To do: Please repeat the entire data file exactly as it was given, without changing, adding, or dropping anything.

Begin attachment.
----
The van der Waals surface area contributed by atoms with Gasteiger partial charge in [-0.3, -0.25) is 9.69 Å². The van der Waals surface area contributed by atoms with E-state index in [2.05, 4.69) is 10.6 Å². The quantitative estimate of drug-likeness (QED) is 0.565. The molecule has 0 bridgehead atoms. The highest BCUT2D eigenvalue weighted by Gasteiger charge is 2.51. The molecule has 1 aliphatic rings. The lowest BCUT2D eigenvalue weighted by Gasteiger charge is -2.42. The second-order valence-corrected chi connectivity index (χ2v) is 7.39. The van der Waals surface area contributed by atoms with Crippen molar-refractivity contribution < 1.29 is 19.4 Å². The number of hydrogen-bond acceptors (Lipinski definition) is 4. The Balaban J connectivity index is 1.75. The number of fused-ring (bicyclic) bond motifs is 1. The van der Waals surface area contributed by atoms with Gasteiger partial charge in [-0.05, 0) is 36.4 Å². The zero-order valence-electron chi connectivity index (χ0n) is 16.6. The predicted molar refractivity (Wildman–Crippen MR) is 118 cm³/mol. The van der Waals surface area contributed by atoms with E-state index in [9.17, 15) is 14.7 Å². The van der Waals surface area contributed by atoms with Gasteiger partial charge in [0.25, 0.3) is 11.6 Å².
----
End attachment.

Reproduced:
The van der Waals surface area contributed by atoms with Gasteiger partial charge in [-0.3, -0.25) is 9.69 Å². The van der Waals surface area contributed by atoms with E-state index in [2.05, 4.69) is 10.6 Å². The quantitative estimate of drug-likeness (QED) is 0.565. The molecule has 0 bridgehead atoms. The highest BCUT2D eigenvalue weighted by Gasteiger charge is 2.51. The molecule has 1 aliphatic rings. The lowest BCUT2D eigenvalue weighted by Gasteiger charge is -2.42. The second-order valence-corrected chi connectivity index (χ2v) is 7.39. The van der Waals surface area contributed by atoms with Crippen molar-refractivity contribution < 1.29 is 19.4 Å². The number of hydrogen-bond acceptors (Lipinski definition) is 4. The Balaban J connectivity index is 1.75. The number of fused-ring (bicyclic) bond motifs is 1. The van der Waals surface area contributed by atoms with Gasteiger partial charge in [-0.05, 0) is 36.4 Å². The zero-order valence-electron chi connectivity index (χ0n) is 16.6. The predicted molar refractivity (Wildman–Crippen MR) is 118 cm³/mol. The van der Waals surface area contributed by atoms with E-state index in [9.17, 15) is 14.7 Å². The van der Waals surface area contributed by atoms with Gasteiger partial charge in [0.25, 0.3) is 11.6 Å².